Beijing's passive approach has encouraged the policy banks to make decisions based on its economic interests thus slowing down Sri Lanka’s debt restructuring process
China’s decision has increased the complexities of Sri Lanka’s debt restructuring before its first International Monetary Fund (IMF) review in September—as failing to debt restructure might lead to the suspension of the current assistance programme.First, the government plays a crucial role in determining the nature of assistance given to proposed projects. Broadly, the Chinese government offers two types of support: Overseas development assistance (aid, concessional loans and interest-free loans) and official assistance (loans with interest at market rates or higher than market rates). The Chinese Ministry of Finance and Ministry of Foreign Affairs often take a call on the nature of the assistance given after reviewing the proposals submitted to the Chinese missions by the recipient countries. This decision is shaped by the government’s political and economic interests. The policy banks then decide the fate of these projects. These banks are tasked to generate financial returns and profits, and, as a result, they often decide to fund projects at market rates. Practically speaking, banks can refuse to finance projects if deemed unviable, but since they are managed by top Communist Party of China (CPC) cadres, the government's initiatives and interests frequently take precedence. The prospect of the Belt and Road Initiative (BRI) countries getting easily financed with some leniency on conditionalities further substantiates this argument. And, in cases where the government decides to fund projects on concessional loans, the banks ask the former to cover the gap between commercial and concessional loan rates.
The government plays a crucial role in determining the nature of assistance given to proposed projects.The policy banks then lend the finances to profit-seeking Chinese State-Owned Enterprises (SOEs) that are often in search of contracts in other countries. The SOEs are thus expected to implement the project in the recipient country. These SOEs are also managed by the CPC cadres and entrusted to promote Chinese economic interests, such as generating revenues; expanding the role, share, and function of Chinese SOEs; promoting Chinese production and supply chains; and increasing forex reserves.
The Chinese government’s interest in Sri Lanka paved the way for more investments in the island nation.On the other hand, CDB has lent around US$3.0 billion to Sri Lanka. The bank began investing in Sri Lanka only in 2011, but its funds were limited in scope and extent. In Sri Lanka, CDB focuses on refinancing loans, rather than project-specific funding, majorly acting as a balance of payment supporter. In 2018, CDB offered Sri Lanka a funding facility of US$1 billion. Similar facilities of US$500 million and US$700 million were issued in 2020 and 2021.
In March 2023, China became the last country to assure the IMF of debt restructuring, albeit hesitantly and half-heartedly.It appears that restructuring efforts have been half-hearted due to a lack of political will in China. To be clear, China has not been lenient on debt restructuring. It had rejected similar requests from Sri Lanka in 2014 and 2017 but had often refinanced or offered new loans. However, these alternatives are absent this time, even when a crisis-hit Pakistan continued receiving fresh loans. This passivity for Sri Lanka is due to a series of differences between Beijing and Colombo since late-2021, such as a tussle over the fertiliser issue, the cancellation of a Chinese solar project in Northern Sri Lanka, Sri Lanka’s approaching of the IMF, and the unilateral cancellation of debt repayments. As a result, there is a possibility is that Beijing has become passive and left the profit-seeking SOEs and policy banks to chart the way ahead in Sri Lanka, even as new Chinese investments continue to flow in. The second possibility is that the Chinese government is restructuring loans where it expects minimal economic and political costs. It has partially restructured ChEXIM loans that are both concessional and commercial while leaving all of CDB’s (commercial) loans untouched. This strategy will also deter China from setting a precedent to other countries that are seeking debt-restructuring talks with Beijing. Overall, Chinese policy banks have played a significant role in furthering Chinese interests in Sri Lanka. In practice, they tend to enjoy some autonomy in lending and decision-making, but they have often lined up with the government for political or economic reasons. However, in the case of Sri Lanka’s debt restructuring, Beijing's passive approach has encouraged the policy banks to make decisions based on its economic interests. Thus, contributing to a slow process of restructuring, and also indicating the crucial role of the Chinese government in restructuring Sri Lanka’s debts.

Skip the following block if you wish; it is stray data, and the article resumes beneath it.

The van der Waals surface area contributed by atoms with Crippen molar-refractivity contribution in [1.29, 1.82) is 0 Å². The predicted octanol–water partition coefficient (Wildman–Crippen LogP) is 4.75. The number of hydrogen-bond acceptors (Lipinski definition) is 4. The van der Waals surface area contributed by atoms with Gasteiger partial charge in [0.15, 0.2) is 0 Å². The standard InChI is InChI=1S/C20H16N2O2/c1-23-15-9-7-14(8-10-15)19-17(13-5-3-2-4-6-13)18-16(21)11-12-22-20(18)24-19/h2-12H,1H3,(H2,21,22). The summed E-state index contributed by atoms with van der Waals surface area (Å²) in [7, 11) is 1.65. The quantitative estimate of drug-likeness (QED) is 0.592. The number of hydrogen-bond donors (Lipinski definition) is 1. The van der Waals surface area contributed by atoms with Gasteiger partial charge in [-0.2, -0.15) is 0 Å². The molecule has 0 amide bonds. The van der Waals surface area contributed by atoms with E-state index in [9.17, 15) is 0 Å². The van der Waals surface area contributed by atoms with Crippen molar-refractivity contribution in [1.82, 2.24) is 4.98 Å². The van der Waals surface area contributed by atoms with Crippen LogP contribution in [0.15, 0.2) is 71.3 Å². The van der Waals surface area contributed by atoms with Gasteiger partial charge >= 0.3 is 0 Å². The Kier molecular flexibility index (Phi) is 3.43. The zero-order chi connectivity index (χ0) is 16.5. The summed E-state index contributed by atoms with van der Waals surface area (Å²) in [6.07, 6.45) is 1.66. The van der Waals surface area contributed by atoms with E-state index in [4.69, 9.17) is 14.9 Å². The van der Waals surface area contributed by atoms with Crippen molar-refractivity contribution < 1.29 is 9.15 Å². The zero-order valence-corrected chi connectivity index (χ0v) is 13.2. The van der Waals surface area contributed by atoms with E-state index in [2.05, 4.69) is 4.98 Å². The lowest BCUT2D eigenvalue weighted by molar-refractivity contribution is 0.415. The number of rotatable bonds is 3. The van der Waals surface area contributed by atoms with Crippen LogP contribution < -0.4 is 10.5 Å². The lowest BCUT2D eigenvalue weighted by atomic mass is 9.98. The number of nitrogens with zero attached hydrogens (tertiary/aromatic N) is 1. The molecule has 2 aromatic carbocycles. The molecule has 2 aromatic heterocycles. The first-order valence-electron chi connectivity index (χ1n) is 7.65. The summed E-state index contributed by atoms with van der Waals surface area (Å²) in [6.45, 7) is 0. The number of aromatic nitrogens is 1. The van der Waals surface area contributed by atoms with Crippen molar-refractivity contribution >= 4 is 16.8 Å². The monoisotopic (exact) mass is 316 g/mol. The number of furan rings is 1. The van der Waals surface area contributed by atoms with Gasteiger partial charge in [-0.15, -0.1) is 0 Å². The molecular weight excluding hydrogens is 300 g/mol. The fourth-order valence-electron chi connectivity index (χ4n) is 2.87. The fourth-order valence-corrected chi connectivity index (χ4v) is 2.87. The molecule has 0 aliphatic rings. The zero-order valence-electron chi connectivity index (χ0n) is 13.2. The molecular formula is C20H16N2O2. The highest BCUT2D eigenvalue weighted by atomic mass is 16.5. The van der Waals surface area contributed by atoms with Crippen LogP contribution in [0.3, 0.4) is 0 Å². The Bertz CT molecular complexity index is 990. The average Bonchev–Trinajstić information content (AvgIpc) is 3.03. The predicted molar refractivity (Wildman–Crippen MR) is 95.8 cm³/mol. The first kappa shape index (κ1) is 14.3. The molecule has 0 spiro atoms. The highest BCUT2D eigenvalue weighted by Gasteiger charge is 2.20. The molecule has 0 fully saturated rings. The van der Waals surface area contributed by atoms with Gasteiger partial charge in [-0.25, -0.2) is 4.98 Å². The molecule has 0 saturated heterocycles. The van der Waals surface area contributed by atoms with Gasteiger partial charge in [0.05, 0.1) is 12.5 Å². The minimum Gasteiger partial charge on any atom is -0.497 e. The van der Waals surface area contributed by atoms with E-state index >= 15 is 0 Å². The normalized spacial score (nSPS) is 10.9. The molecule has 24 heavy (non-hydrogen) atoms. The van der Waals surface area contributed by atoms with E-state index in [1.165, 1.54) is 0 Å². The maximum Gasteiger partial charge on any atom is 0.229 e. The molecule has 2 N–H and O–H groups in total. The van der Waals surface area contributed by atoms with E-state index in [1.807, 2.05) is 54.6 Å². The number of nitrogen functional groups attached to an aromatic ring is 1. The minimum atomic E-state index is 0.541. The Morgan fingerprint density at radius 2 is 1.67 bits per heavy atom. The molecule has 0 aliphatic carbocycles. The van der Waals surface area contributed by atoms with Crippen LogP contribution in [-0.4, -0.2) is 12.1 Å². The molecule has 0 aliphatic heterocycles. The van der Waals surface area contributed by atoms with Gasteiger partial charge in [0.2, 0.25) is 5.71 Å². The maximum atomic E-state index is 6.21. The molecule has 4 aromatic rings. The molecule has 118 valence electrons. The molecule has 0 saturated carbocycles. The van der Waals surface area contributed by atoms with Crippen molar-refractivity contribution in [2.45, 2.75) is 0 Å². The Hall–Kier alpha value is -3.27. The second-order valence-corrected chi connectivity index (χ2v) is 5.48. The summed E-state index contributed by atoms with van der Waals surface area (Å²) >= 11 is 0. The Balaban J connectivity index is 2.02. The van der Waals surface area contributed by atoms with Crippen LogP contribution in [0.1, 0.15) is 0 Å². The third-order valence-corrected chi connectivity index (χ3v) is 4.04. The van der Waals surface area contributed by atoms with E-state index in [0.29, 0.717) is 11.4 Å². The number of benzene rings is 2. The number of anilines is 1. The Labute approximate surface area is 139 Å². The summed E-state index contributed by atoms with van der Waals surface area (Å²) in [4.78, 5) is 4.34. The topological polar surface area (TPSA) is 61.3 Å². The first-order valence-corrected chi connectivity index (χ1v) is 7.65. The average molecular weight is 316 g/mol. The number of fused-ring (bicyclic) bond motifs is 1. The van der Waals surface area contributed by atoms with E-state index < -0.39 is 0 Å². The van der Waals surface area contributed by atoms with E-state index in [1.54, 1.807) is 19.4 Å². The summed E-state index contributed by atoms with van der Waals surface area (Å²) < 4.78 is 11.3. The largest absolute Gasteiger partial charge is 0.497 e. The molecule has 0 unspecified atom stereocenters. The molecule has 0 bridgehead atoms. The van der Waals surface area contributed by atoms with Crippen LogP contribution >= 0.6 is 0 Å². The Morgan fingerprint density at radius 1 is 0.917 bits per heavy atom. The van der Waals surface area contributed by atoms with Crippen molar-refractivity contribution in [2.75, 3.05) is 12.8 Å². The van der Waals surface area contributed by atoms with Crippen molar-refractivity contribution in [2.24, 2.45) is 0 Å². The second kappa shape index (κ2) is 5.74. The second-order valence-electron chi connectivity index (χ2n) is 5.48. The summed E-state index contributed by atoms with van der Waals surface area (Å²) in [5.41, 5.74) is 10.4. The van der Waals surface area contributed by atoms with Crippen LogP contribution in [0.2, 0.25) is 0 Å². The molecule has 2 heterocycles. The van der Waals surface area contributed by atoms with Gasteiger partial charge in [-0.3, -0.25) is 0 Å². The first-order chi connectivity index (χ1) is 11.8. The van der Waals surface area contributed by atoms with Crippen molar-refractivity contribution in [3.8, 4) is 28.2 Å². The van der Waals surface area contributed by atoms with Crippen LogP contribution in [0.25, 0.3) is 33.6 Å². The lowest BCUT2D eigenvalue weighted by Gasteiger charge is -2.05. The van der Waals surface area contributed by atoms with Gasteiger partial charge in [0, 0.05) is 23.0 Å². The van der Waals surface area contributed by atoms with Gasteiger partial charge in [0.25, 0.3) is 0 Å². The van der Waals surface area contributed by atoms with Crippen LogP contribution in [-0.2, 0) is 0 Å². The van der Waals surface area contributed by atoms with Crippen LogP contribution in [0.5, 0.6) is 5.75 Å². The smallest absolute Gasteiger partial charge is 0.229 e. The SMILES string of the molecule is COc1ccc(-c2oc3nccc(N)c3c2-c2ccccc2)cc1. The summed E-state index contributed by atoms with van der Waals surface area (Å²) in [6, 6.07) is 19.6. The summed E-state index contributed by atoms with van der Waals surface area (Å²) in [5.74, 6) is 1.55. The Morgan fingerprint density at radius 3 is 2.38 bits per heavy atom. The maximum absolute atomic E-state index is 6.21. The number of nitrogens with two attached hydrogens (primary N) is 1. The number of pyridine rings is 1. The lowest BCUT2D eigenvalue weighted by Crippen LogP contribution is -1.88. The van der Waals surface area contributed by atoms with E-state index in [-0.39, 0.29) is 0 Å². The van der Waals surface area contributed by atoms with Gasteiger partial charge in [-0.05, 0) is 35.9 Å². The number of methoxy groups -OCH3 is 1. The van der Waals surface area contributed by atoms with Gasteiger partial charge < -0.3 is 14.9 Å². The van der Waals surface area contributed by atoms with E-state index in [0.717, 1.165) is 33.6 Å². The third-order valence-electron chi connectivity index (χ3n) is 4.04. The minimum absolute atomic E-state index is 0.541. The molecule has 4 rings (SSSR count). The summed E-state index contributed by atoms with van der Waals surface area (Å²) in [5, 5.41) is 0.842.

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Aditya Gowdara Shivamurthy is an Associate Fellow with ORFsRead More +